Though Mayor Rahm Emanuel has repeatedly claimed that he’s been making big investments in public safety, the number of Chicago police officers has dropped in the last three months, and the force is now more than 700 officers short of where it was five years ago.
Most recently, during a widely-covered press conference Monday, Emanuel listed police staffing as one of the major accomplishments of his first 100 days, claiming to have moved “nearly 750 additional officers to Chicago’s neighborhoods.”
The mayor's announcement made for smart politics, but the police ranks are actually shrinking. Last October, 11,178 police officers were on the city payroll. By June, shortly after Emanuel took office, that number had dropped to 10,923. As of earlier today, it was down a tad more, to 10,918, according to payroll data.
You can see a chart of the numbers here. It includes the totals for rank-and-file cops and, for the sake of comparison, ranking officers and a few other positions.
Of course, bigger doesn’t necessarily mean better, even in policing.
Additional cops can result in more “quality of life” arrests that look to some people like harassment, as WBEZ’s Rob Wildeboer reported this morning. Ben Joravsky and I have written about the way low-level marijuana possession is enforced almost exclusively in black neighborhoods.
Police chief Garry McCarthy has pledged to make “quality of life” arrests a priority.
Emanuel and McCarthy have also pointed out that having more cops isn’t the same as deploying them properly. In June they announced that they were redeploying 150 officers from administrative duties to the street. Last month they announced they were moving 39 more from office jobs to work in the community.
That might be good news—if the officers weren’t doing any administrative tasks that actually helped prevent or solve crimes. Despite promoting its record on transparency, the Emanuel administration has not said what the officers' previous assignments were. The police department also refuses to discuss details of police deployments.
Desks-to-streets announcements are right out of the big-city political playbook. Former Mayor Richard M. Daley made them when pressure mounted for greater police visibility but he didn’t have money to hire more cops.
In fact, if anyone should take credit for a decline in the number of police employees who aren’t patrolling the beat, it’s Daley. The number of police supervisors, administrators, and support staff shrank 14 percent between 2006 and 2010. In 2006, for example, the police department had 15 assistant superintendents, deputy superintendents, and assistant deputy superintendents on the payroll. By last fall there were only 9. Now there are 8.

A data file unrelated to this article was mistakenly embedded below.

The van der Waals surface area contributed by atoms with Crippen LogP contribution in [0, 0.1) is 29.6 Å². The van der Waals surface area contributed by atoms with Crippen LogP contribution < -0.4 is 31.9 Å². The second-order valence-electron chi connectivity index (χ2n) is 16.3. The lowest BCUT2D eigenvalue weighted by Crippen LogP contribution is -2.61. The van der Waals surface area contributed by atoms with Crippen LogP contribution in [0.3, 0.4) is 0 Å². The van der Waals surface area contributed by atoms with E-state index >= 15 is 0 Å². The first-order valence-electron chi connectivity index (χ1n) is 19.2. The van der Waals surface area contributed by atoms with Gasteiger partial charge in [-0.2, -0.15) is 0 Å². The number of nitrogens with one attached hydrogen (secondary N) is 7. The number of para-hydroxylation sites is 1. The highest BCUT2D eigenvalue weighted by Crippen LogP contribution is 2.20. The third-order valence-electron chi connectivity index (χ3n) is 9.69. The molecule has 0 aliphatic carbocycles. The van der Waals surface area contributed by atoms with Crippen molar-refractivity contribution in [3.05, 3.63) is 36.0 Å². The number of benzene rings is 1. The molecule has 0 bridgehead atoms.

Also, I’m not the first to note this, but of the 750 “additional” officers Emanuel claims to have mobilized, 500 were already on the street—working in special units created to move into high-crime areas as needed. These kinds of units are favored by many departments, in part because they’re viewed as more efficient and cost-effective. On the other hand, they also tend to know and engage people in the community less than traditional beat cops.
In addition, "redeployments" represent a shift from the sort of investments Emanuel promised before he took office. Last November he floated a dubious proposal to hire 250 officers with tax increment financing funds. During his campaign he repeatedly said he would find a way to add 1,000 new officers.
And shortly before being sworn in he again suggested that he planned to grow the police force: “Investing in Chicago’s police ranks has a direct impact on community safety,” declared his transition report, which he described as a list of priorities for his administration. “Research suggests that each 10% increase in the size of the police force reduces violent crime by 4% and property crimes by 5%. In fact, each extra dollar spent on policing can generate up to $8 in long-term savings.”
However, out of the 750 "new" officers he's announced so far, about 50 are to be new hires. They won't go far far toward beefing up the department—since 2006 retirements and other unfilled positions have reduced the force by 743 officers, or about 6 percent.
Emanuel's press secretary, Chris Mather, said she didn't know enough to comment. "I haven't seen the data," she said.
I sent the numbers to her. She hasn't responded.
Incidentally, while Emanuel hasn’t talked as much about the fire department or Office of Emergency Management Communications, they’re both thinner than they were a few months ago too—the fire department by 53 people, or about 1 percent, and OEMC by 30 people, or 2 percent.
That may not be a bad thing. Chicago has more firefighters per capita than other big cities, and OEMC has not exactly been a model of efficiency.